As a cheap and trite example, if I go out dancing and completely accidentally inflict fear and insecurity in who I’m dating, I’ve unknowingly pushed a boundary. That’s not a problem: I haven’t broken a rule, I’ve simply hit a trigger and the relationship needs the open space of communication to examine where the fear comes from and how to rest it assured so as to make both partners comfortable. Similarly, especially in creative fields, any individual needs to understand a general framework of expectation but be able to explore the far reaches of the fences in their field, so as to see where new paths, new boundaries, and personal ways of functioning in the environment can be formed.
I’ll admit I failed to do this recently in a personal relationship, and months later realized I’d let us both down. By not saying what I needed with conviction, worried it would challenge or annoy him so much he’d walk away, wanting to be convivial and easy to love, I held my tongue. What happened was a fear and instability in my place within the relationship that led me to looking crazier than necessary. But hey, we’ve all been that girl, trying to be cool-calm-collected and of course effortless to love and adore. But in sacrificing my voice and wants, I became someone I wasn’t, and a not-person (a shell, a persona, trying to be a facade of someone we think we should be) we become impossible to love. Because dishonesty is just too hard to love.
How Can We Stop Sacrificing Ourselves to Please Others?
We are not robots. We’re human. But we’re damn good at programming ourselves like robots to betray ourselves for the sake of others.
No, not robots, we’re just individuals that are often simply too scared to upset others. This is an issue of codependency rather than empathy, as brilliantly examined in recent weeks by relationship expert Mark Groves. His resources as well as just about any book or even youtube video on codependency (or this article) is a great start to changing the programming. But it’s not just fear, is it. ‘Too scared’ to challenge the rules, state needs and possibly disappoint someone is too simplistic a view. Examine, for a moment, that such fears are spawned from holding other people in higher regard than ourselves, thus disappointing them would mean seeing the disparity between them up there, and ourselves as lower, less worthy beings who make mistakes.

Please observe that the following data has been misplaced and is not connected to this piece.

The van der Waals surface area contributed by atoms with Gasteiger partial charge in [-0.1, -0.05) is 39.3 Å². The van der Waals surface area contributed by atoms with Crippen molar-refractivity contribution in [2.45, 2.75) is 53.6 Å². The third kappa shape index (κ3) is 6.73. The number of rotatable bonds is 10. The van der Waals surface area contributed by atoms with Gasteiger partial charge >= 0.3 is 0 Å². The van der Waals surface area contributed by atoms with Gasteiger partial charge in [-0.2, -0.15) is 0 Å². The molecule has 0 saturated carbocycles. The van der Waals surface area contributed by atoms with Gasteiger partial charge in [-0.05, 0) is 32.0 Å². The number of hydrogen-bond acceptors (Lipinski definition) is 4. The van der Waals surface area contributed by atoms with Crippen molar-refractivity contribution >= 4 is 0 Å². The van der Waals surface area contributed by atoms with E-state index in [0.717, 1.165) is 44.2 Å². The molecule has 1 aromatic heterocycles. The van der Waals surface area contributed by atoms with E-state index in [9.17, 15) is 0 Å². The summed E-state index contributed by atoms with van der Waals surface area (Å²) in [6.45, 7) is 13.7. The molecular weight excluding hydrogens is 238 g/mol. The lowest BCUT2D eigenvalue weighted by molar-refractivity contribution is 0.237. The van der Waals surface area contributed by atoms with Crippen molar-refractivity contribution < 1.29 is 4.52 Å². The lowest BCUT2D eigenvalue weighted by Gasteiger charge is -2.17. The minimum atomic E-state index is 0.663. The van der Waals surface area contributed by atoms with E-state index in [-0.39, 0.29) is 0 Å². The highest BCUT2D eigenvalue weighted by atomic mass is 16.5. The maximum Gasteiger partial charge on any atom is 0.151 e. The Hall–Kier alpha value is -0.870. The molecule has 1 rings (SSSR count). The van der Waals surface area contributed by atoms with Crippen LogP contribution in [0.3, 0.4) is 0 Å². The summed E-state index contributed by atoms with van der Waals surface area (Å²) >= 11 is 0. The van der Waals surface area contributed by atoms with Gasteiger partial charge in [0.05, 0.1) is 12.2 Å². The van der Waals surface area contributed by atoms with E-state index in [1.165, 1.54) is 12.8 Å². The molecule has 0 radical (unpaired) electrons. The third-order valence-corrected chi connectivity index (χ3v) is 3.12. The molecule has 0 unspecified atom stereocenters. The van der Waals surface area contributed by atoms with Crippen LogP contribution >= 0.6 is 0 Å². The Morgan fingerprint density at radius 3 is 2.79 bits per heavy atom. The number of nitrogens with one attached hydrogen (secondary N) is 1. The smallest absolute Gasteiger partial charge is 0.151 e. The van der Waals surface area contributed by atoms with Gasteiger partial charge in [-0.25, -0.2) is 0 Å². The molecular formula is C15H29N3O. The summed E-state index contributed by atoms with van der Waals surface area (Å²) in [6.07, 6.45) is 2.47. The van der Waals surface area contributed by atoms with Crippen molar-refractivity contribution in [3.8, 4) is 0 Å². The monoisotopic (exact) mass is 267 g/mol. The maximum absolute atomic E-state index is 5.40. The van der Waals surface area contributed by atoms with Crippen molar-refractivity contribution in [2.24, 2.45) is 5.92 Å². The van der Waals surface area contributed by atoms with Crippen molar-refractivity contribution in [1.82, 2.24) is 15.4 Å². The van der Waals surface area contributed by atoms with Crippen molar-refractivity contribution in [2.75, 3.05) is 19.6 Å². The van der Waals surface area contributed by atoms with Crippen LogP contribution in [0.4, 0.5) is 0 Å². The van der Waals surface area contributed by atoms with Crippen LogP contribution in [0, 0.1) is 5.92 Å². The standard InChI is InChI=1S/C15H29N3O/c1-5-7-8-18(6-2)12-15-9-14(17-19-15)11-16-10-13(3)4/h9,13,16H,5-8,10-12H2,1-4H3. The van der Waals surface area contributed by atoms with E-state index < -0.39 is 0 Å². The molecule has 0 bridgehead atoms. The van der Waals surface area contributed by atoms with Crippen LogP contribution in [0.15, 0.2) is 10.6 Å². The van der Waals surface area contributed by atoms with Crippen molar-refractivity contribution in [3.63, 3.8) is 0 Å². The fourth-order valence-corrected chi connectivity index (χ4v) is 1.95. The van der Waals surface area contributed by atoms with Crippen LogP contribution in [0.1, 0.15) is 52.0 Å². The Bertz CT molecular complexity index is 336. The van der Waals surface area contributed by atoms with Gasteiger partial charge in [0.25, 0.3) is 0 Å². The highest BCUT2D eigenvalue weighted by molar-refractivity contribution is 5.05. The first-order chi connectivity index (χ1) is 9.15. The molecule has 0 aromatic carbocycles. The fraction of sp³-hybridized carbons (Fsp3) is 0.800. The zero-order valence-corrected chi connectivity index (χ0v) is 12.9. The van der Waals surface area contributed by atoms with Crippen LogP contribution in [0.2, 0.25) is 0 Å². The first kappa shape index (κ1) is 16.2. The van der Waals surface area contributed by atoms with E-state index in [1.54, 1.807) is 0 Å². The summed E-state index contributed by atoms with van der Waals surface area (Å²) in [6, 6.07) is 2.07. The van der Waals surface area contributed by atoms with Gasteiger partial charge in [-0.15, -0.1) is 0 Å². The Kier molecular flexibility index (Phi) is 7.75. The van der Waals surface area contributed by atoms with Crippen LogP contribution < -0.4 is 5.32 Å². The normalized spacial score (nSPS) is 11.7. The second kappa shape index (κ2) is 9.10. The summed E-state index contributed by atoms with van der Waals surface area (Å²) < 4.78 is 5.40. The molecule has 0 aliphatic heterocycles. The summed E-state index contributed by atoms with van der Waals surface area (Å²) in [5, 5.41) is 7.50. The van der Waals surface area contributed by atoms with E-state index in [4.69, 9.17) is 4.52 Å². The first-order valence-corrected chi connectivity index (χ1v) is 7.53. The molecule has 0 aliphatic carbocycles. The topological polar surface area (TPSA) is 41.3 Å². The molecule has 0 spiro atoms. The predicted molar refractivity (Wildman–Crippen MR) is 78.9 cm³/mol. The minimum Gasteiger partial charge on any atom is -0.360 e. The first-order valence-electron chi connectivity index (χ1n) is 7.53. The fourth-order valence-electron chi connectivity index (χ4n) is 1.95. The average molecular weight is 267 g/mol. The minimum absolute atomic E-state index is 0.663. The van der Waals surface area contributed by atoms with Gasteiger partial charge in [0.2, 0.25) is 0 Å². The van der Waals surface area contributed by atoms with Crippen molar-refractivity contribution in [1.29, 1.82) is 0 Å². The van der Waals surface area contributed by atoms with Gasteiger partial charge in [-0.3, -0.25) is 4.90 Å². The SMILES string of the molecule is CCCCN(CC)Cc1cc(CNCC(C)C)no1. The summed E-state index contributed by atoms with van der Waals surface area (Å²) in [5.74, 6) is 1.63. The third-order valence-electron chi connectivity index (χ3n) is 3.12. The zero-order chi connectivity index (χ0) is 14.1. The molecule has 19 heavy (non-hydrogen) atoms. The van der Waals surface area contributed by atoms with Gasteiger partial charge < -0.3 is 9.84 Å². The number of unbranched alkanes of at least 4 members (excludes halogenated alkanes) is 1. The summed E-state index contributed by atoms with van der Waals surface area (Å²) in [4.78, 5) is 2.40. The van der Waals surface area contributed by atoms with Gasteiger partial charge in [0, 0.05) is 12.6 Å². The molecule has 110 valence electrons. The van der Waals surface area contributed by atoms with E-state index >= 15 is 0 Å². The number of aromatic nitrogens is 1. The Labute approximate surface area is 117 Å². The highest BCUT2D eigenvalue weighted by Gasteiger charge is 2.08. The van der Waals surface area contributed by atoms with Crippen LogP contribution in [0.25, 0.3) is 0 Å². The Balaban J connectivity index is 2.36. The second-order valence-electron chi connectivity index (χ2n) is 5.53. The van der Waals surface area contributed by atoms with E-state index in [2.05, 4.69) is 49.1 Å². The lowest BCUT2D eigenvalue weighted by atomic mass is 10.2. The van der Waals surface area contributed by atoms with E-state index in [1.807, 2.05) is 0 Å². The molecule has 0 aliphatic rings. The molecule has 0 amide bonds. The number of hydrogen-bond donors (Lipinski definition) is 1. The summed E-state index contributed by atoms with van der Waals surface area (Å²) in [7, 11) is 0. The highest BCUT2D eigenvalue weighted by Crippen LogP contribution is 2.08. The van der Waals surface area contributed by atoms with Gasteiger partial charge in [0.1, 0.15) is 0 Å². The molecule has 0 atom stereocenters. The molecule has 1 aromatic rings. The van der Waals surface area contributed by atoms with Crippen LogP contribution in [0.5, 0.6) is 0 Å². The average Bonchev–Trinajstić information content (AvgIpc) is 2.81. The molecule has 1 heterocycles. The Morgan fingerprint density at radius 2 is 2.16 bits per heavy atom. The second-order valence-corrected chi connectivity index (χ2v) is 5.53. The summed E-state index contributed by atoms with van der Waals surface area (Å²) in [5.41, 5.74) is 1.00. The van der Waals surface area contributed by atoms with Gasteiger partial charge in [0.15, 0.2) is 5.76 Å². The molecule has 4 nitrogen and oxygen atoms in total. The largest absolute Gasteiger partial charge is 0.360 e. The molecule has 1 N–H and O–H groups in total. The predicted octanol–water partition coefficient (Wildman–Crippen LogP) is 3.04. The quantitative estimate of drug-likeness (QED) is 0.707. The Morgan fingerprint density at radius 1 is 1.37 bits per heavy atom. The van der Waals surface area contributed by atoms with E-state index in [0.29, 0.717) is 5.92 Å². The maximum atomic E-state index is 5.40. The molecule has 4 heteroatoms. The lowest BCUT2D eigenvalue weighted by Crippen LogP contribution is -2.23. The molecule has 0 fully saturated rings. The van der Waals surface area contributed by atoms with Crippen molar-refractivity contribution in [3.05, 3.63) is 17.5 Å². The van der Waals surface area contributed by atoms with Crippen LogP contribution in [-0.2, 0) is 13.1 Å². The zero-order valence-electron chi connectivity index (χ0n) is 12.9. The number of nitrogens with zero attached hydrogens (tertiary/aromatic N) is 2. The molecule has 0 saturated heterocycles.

And if you’re a woman reading this and thinking “Yes BUT if I tell my boss/partner what I need, s/he’ll call me difficult, annoying, needy, and might even leave me.” Then trust me, I feel you on that too. I’ve been there.
Here’s a thought: if others cannot see and respect us as having needs that may differ from the norm - especially what a woman ‘should’ need or expect societally speaking - it doesn’t make us difficult or disappointing. It makes us human. Another person’s inability to see such needs and accommodate them doesn’t make them tyrannical, it makes them not fit companionship for the path you are ever walking. And that’s ok too. All you have to do is keep walking. And know that you tread the path yourself, you choose every step, you are forging the way. You’re making it your own. And you have every right to make that journey what you need, especially if you want to do it at your highest potential.
Because you matter. Because what you contribute is of value. Because you deserve it just as much as any and everyone else.
Where am I betraying myself (not speaking my needs, not expressing my wants, not advocating for myself and my potential) in my personal and professional relationships?
How can I strengthen my confidence in my contributions in this areas in order to have more conviction in expressing my needs?
Is the consequence of disappointing someone else greater than the cost I'm feeling of disappointing myself?